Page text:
Choking Game

-McCaulley Potts

(Defiance, Oh) There have been a lot of dumb and/or silly things teens and even younger ages have participated in, including huffing, purple drank, planking, overdosing on supplements. These events, while always “harmless” can have life altering endings.

The one that seems to be hitting the youth pretty hard lately in the United States is the choking game. Also known as the fainting game, space monkey and other wide range of slang terms such as Pass-out game, Space monkey, Suffocation roulette, Fainting game, etc. The choking game refers to cutting off oxygen to the brain with the goal of inducing temporary syncope, passing out, and euphoria, a feeling or state of intense excitement and happiness. This can leave the person with brain damage, kill brain cells, lead to stroke, and even cause death.

The “fun” comes from self-strangulation where participants cut the oxygen off to the brain; but before they pass out, they stop. Stopping brings on a “high” as the oxygen rushes back to the brain. Self-induced hypocapnia, reduced carbon dioxide in the blood, is very dangerous for the body. Kids and teens are doing this because the high does not come from a testable drug, to rebel against authority, to please their peers, and fitting in.

According to the Center for Disease Control (CDC) there were more than 80 deaths due to self-strangulation in children aged 6 to 19 from 1995-2007. Boys are more likely to die from the choking game, but the behavior is a danger to both boys and girls. These numbers continue to grow as more tweens and teens are losing their lives and damaging themselves for the long term.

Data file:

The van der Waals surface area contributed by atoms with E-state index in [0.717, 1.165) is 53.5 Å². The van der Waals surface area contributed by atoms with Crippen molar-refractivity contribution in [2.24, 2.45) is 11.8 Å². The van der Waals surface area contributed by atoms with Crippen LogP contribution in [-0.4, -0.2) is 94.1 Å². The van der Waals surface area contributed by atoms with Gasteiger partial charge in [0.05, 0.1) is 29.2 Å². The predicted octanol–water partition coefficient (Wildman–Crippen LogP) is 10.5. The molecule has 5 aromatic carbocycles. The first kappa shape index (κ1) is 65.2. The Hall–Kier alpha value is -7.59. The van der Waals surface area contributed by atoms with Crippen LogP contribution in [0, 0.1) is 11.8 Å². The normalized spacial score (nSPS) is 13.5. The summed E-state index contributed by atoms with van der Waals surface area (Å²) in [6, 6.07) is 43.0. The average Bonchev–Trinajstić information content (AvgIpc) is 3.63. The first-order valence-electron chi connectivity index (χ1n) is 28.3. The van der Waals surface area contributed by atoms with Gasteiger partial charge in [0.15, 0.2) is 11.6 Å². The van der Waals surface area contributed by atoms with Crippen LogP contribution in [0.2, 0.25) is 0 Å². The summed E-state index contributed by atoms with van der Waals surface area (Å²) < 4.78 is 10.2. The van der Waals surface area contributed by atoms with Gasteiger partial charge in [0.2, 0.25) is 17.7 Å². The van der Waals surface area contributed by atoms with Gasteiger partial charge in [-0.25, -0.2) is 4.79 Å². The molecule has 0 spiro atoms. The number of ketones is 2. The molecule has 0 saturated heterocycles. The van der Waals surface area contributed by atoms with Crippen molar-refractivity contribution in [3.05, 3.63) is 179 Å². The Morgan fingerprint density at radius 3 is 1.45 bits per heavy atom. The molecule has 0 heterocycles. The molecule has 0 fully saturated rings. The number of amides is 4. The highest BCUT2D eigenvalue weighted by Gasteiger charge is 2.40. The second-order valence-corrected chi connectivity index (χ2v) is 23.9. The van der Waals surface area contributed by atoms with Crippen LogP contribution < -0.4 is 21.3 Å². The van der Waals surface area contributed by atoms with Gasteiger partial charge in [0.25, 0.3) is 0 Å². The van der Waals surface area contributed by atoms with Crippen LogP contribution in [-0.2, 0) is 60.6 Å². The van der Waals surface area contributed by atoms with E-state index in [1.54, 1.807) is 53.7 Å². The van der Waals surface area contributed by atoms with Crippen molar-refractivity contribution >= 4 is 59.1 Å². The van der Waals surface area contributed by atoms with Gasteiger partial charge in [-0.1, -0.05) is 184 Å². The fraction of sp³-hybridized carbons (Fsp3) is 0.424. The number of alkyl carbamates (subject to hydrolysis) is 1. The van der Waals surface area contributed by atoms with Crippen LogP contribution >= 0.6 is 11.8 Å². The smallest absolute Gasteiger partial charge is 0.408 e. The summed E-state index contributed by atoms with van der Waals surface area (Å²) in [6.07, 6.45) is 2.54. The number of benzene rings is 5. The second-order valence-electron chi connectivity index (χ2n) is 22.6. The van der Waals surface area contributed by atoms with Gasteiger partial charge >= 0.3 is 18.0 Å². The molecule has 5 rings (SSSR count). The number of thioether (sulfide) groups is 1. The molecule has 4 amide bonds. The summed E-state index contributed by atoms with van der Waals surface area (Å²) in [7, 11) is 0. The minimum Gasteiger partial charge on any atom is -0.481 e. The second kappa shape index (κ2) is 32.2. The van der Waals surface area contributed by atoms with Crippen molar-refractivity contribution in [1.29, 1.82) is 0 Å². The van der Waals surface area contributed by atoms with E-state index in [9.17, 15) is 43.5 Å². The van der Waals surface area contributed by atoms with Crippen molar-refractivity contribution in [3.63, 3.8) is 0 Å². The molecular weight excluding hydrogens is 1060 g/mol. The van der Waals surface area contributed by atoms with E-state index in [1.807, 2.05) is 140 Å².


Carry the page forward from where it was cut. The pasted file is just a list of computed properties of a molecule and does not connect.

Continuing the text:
Researchers surveyed nearly 5,400 Oregon eighth graders and 6.1 percent reported playing the choking game at least once in their life. Among those who had played, 64 percent had played more than once and 27 percent had played more than five times.

Warning signs of the choking game consist of discussion of the game, or its aliases, bloodshot eyes, marks on the neck, wearing high-necked shirts, frequent severe headaches, disorientation after spending time alone, increased and uncharacteristic irritability or hostility, ropes, scarves, and belts tied to bedroom furniture or doorknobs or found knotted on the floor.

I have witnessed this game being played at the Defiance Wal-Mart myself. It was horrific to watch these teens playing, knowing they were someone’s son, daughter, brother and sister. Work together as a community can help stop this dumb and deadly game.

Even if you are not from the area, this game is something teens played by teens all over the country. Meaning, your siblings back home could be pressured into playing suffocation roulette. As a college we can help spread the dangers of this game in both the Defiance community and the communities we came from.

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